WYTHEVILLE, VIRGINIA — I recently spent a lovely afternoon with a couple of lifetime Blacksburg, Virginia residents directly effected by the Mountain Valley Pipeline (MVP). I’m purposely vague, because I don’t want to add to their concerns. What I witnessed was so shocking, I’m still processing the implications.
Minutes away from Virginia Tech and downtown Blacksburg we ventured into a realm of waste, devastation, and heartbreak amidst the unique beauty of the mountains of southwest Virginia. My guide and the typically wise and amazing elderly adult who took me on the tour were gracious enough to show me their beautiful patch of Appalachia and share their story. I saw a majestic stand of full grown Poplar, several springs and small creeks, an old home place complete with a root cellar dug into a nearby bank, and a view unlike any other in the world.
I also saw a huge gash cut through the steep hills and valleys with piles of timber and debris tossed over each side of the pipeline’s boundary. After seeing the conglomerate underwriting the pipeline’s idea of “restored,” it became clear why the company has already accumulated over 300 erosion control and waterway violations.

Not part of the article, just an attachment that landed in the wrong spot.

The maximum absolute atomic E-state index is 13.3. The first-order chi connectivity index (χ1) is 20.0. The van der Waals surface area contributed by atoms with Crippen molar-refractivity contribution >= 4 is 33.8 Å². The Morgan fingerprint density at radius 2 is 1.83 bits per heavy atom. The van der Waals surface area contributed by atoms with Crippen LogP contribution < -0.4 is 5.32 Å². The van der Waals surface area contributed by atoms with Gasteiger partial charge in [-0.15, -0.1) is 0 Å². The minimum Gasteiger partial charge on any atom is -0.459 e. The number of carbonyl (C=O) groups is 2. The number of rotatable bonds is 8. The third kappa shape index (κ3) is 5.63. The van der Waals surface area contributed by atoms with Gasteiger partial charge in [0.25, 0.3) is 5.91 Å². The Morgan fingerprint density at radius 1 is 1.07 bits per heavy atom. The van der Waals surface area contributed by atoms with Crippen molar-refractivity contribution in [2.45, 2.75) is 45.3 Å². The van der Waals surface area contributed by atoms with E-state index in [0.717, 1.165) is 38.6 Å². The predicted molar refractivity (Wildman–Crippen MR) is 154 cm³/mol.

But, what shocked me most was the fact that these two had yet to be compensated in any way. The fifth amendment of our constitution is very clear on the necessary steps to exercise “eminent domain.” Any individual must be compensated prior to surrendering their land. This insanity is common in Appalachia.
Their sizeable home place of more than fifty acres lies within the “blast zone,” so it will be deemed useless once the pipeline starts up. A blast zone is the area adjacent to the pipeline deemed ground zero in the event of an explosion.
The blast zone for this type and size of pipeline is 4,174 feet, almost a mile in every direction.
Advocates of the pipeline tout jobs, access to the gas, and increased revenue for the localities impacted by the pipeline. The reality is the MVP will create only 34 permanent jobs in Virginia.
Cheaper and plentiful natural gas certainly has its allure, but the vast majority of the MVP product is targeted for export. Southwest Virginia, and Roanoke County specifically, will have access to 1% of it, with the remaining 14% of domestic use destined for the northeast.
Once again, Appalachia will wear the scars of prosperity with nothing to show for it’s sacrifice. When will our legacy be more than dealing with the extraction of natural resources, and then left with the consequences, and without the funds to repair what’s been done to our priceless beauty?
See Mother Jones Community Foundation for more information.